With TA language, and the knowledge about how we develop our individual personalities against a backdrop of family and culture, I could speak directly to and about the Child, and the Parent and Adult, that form a whole grownup personality. The profound realizations, the next steps for my client as the resourceful woman she is, the understanding of how things make sense from a Child point of view, open doors to designing that life that she wants to lead.

The issues that block her are very clear and workable from this perspective. She can own complete responsibility for her actions and what she wants while I can provide new information that she did not receive the first time around.

Her grownup self can take care of her child self in such a way that she keeps the best of her early parenting and adds new aspects that give her consistent internal support.

Rather than getting caught up in the stories about the others in her life and how they are treating her, we can work from the center out. She can see the concentric circles of how she recreates old patterns. And she can learn what to do about it.

TA is known for simple, direct language. But it is not simplistic; it is understandable and recognizable to real human beings. It takes a decent amount of training to be good with TA, as with anything. It aims at high ideals, at healthy development, ok-ok relationships, autonomy and interdependence.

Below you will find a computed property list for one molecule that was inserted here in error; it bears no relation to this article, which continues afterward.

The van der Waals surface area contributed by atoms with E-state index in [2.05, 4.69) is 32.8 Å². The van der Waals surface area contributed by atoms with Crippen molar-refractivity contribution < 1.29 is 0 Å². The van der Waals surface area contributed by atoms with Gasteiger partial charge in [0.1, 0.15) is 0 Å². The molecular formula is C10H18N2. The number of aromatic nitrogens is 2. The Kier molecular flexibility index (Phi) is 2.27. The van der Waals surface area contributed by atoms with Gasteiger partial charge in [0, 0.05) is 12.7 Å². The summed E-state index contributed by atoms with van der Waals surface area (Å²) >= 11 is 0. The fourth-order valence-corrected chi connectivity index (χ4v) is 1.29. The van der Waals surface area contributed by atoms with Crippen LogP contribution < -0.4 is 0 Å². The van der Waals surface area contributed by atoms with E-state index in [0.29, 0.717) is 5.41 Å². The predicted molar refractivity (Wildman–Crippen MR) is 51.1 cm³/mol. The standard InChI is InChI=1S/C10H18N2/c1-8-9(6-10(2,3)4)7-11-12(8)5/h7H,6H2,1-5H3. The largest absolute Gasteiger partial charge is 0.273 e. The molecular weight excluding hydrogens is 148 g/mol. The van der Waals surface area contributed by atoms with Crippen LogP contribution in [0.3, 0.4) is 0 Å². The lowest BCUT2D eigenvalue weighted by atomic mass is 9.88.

Although TA did not get a lasting foothold in academic psych, it is being taught and learned by people and helping professionals around the world. Perhaps the people who establish standards for counseling and psychotherapy – not to mention life coaching -are missing out on a major stepping stone when they overlook TA.

The USA Transactional Analysis association is launching introductory TA trainings around the country, as well as co-sponsoring a conference on Redecision Therapy and TA in November in New Orleans (go to for more info.).
As a coach, therapist, counselor… or modeler of communication, it’s worth checking out.